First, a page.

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Solaris
(2002)
Album Cover Art
2002 Superb
2008 Superb
Album 2 Cover Art
2011 La-La Land
Album 3 Cover Art
Composed and Produced by:
Cliff Martinez

Conducted and Orchestrated by:
Bruce Fowler
Labels Icon
LABELS & RELEASE DATES
Superb Records
(November 27th, 2002)

Superb Records
(March 25th, 2008)

La-La Land Records
(January 18th, 2011)
Availability Icon
ALBUM AVAILABILITY
All of the albums are regular U.S. releases with identical contents. The 2002 pressing was out of print as of 2007.
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AWARDS
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   Availability | Viewer Ratings | Comments | Audio & Track Listings | Notes
Buy it... if an extremely conservative and alienating combination of tone, instrumentation, and rhythm typical to the scores of Clint Mansell, Jon Brion, and Philip Glass is your ticket to deep, quiet, and meaningful contemplation.

Avoid it... if you have feelings of guilt, worthlessness, helplessness, pessimism, emptiness, anxiety, or hopelessness, in addition to suicidal thoughts, appetite loss, fatigue, persistent aches, excessive sleeping, or loss of interest in activities or hobbies once pleasurable, including sex.
Review Icon
EDITORIAL REVIEW
FILMTRACKS TRAFFIC RANK: #1,590
WRITTEN 12/29/09, REVISED 1/17/11
Martinez
Martinez
Solaris: (Cliff Martinez) As good as the two adaptations of Stanislaw Lem's original novel may be considered by critics, neither the 1972 Andrei Tarkovsky or 2002 Steven Soderbergh screen adaptations of Solaris really represented the broader focus of the book. Still, they are extremely thought-provoking explorations of identity and psychology, using the genre of science fiction as a mere tool to study how people interact with those they perceive to be around them. The story takes place on a space station orbiting a distant planet, but not any ordinary one. The planet has the ability to replicate realistic representations of those familiar to anyone onboard the station, but only as realistic as the crew members' memories of those people can be. When this disruption causes panic and death on the station, a psychiatrist (played by George Clooney) investigates and is confronted with a replication of his dead wife. He spends the rest of the film grappling with his relationship with this dead, but awkwardly living, physical being, as well as trying to sort out disparate stories about what happened to the rest of the station's crew from the two original survivors. It's an intimate character study that didn't have enough standard, glitzy science fiction or fantasy appeal to translate its critical success into fiscal revenue (turning a $47 million budget into a paltry $15 million in grosses). Soderbergh admits in hindsight that an arthouse science fiction film was nearly impossible to market, despite the fact that he had condensed Tarkovsky's version down by over an hour. Likewise, Solaris proved to be a difficult assignment to reconcile for any composer involved in the project. The typical bombast or large orchestral tones of the genre would not suffice, and the dreamy, other-worldly aspect of the film's personality precluded a bloated, romantic affair from the same orchestra. Thus, the only alternative for Soderbergh was his high opinion of sound design, and he relied upon his usual collaborator, composer Cliff Martinez, to explicitly emulate the style of Gyorgy Ligeti (among other temp track inspirations) for an extremely conservative, atmospheric approach. By mixing orchestral shades with foreign specialty instrumentation and electronics, Martinez was able to address both the warmth felt between the film's real and not-so-real leads and the foreign environment that produced the story's freaky dilemma. Understatement was obviously Martinez's goal, and to that end he produced a score that meanders and groans in the background with subtle ease. His work is an intriguing merging of Clint Mansell and Jon Brion's sensibilities at the time, and it's not going to awaken anyone from a slumber.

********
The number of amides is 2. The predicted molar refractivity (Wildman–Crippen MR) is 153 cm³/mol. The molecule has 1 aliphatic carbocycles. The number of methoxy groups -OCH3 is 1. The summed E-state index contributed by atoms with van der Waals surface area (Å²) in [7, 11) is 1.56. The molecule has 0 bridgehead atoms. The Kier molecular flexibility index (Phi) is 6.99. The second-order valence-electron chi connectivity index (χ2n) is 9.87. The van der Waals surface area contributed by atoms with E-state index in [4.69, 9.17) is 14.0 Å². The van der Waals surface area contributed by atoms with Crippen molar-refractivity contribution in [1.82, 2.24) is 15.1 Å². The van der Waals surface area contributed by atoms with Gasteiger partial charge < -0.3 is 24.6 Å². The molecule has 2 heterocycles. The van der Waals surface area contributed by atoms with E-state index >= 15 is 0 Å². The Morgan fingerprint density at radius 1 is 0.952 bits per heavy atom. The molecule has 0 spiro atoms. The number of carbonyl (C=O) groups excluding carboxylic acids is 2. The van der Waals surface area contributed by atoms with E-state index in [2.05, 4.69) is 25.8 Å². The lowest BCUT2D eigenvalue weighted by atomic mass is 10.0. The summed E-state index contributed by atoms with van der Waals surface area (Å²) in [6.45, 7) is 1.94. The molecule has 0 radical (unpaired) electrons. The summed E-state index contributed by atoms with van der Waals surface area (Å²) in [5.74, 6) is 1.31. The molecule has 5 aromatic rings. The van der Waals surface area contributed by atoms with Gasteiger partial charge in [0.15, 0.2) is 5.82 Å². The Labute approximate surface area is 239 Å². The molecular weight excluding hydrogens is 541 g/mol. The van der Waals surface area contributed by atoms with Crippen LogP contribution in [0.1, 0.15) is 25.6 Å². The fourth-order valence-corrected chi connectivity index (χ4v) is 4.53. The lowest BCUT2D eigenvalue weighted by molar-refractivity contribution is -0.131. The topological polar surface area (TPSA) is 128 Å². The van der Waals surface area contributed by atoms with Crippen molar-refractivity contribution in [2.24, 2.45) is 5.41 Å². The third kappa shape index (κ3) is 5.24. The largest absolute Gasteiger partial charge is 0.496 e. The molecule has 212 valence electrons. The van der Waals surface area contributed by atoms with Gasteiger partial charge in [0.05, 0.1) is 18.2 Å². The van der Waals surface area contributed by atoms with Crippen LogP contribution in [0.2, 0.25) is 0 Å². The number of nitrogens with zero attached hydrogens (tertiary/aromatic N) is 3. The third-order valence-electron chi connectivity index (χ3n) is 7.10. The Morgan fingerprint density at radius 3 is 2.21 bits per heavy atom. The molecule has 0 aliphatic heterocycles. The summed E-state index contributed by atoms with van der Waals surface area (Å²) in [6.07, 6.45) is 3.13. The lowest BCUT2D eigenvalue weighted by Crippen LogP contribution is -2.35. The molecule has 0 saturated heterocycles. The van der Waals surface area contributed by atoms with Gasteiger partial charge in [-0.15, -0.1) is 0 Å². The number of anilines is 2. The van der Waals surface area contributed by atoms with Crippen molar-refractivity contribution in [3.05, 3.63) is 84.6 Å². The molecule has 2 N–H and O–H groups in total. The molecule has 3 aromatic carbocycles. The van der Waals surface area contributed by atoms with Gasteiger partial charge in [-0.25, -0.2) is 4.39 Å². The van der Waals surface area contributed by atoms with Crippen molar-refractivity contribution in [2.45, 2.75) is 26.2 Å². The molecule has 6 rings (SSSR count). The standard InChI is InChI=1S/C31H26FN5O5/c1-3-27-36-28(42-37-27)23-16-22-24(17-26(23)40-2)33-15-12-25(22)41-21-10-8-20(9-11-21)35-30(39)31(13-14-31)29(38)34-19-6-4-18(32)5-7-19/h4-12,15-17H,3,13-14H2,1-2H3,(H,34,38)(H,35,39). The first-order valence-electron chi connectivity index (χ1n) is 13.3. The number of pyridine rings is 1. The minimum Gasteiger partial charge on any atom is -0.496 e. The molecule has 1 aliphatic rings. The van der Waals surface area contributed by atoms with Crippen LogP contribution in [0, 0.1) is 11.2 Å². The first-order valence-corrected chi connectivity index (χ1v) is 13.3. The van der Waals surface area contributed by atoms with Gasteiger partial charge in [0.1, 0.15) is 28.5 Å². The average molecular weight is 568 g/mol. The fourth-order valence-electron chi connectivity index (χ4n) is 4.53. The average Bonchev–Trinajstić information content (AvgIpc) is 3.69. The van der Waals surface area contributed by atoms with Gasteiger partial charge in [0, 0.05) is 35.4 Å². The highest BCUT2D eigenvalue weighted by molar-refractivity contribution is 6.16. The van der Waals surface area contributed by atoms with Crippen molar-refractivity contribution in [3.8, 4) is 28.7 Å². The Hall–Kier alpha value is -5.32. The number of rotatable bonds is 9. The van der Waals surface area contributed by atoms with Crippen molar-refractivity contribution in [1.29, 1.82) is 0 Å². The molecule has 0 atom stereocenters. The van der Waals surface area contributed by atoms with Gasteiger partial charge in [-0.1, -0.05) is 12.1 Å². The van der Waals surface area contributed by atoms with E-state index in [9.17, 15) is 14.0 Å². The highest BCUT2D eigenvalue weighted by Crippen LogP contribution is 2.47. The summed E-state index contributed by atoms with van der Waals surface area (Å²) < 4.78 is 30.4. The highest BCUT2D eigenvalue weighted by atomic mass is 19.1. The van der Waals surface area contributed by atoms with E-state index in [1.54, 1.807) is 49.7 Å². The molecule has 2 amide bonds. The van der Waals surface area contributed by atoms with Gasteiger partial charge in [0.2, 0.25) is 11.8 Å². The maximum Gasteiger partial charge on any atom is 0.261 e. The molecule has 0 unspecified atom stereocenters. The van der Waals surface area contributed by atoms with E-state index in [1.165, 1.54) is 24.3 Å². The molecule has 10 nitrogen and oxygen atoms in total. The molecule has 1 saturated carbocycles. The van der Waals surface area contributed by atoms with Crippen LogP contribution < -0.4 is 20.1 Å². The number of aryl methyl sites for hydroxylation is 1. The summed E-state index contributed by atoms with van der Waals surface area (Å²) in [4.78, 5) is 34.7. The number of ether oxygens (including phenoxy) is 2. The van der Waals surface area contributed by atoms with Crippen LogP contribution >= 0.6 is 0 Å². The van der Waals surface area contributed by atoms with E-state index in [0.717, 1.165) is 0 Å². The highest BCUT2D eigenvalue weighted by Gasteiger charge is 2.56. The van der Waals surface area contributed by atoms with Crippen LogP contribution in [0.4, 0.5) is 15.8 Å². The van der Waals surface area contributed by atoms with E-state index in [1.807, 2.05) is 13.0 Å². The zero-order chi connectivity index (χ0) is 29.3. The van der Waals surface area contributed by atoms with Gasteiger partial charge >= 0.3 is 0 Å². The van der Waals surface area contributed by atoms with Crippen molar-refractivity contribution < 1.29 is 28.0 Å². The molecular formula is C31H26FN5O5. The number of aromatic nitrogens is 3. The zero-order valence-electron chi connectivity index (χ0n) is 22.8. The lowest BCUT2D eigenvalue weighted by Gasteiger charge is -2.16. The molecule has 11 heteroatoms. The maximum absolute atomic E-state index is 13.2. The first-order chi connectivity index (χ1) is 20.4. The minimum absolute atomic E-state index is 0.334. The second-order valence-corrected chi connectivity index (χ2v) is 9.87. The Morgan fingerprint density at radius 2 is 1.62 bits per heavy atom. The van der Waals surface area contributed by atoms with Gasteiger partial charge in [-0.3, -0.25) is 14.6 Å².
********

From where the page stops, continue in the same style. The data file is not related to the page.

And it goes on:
Ratings Icon
VIEWER RATINGS
283 TOTAL VOTES
Average: 3 Stars
***** 73 5 Stars
**** 48 4 Stars
*** 40 3 Stars
** 52 2 Stars
* 70 1 Stars
  (View results for all titles)

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COMMENTS
1 TOTAL COMMENTS
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Either you get it, or not
mehdi - November 28, 2013, at 7:50 p.m.
1 comment  (673 views)
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Track Listings Icon
TRACK LISTINGS AND AUDIO
Audio Samples   ▼
All Albums Tracks   ▼Total Time: 43:30
• 1. Is That What Everybody Wants (2:49)
• 2. First Sleep (2:53)
• 3. Can I Sit Next to You (1:45)
• 4. Will She Come Back (5:01)
• 5. Death Shall Have No Dominion (2:10)
• 6. Maybe You're My Puppet (3:50)
• 7. Don't Blow It (3:34)
• 8. Hi Energy Proton Accelerator (10:51)
• 9. Wear Your Seat Belt (3:10)
• 10. Wormhole (4:33)
• 11. We Don't Have to Think Like That Anymore (2:59)

Notes Icon
NOTES AND QUOTES
The inserts of the 2002 and 2008 albums include no extra information about the score or film. That of the 2011 La-La Land product includes notes about both.
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The reviews and other textual content contained on the filmtracks.com site may not be published, broadcast, rewritten
or redistributed without the prior written authority of Christian Clemmensen at Filmtracks Publications. All artwork and sound clips from Solaris are Copyright © 2002, 2008, 2011, Superb Records, Superb Records, La-La Land Records and cannot be redistributed without the label's expressed written consent. Page created 12/29/09 and last updated 1/17/11.
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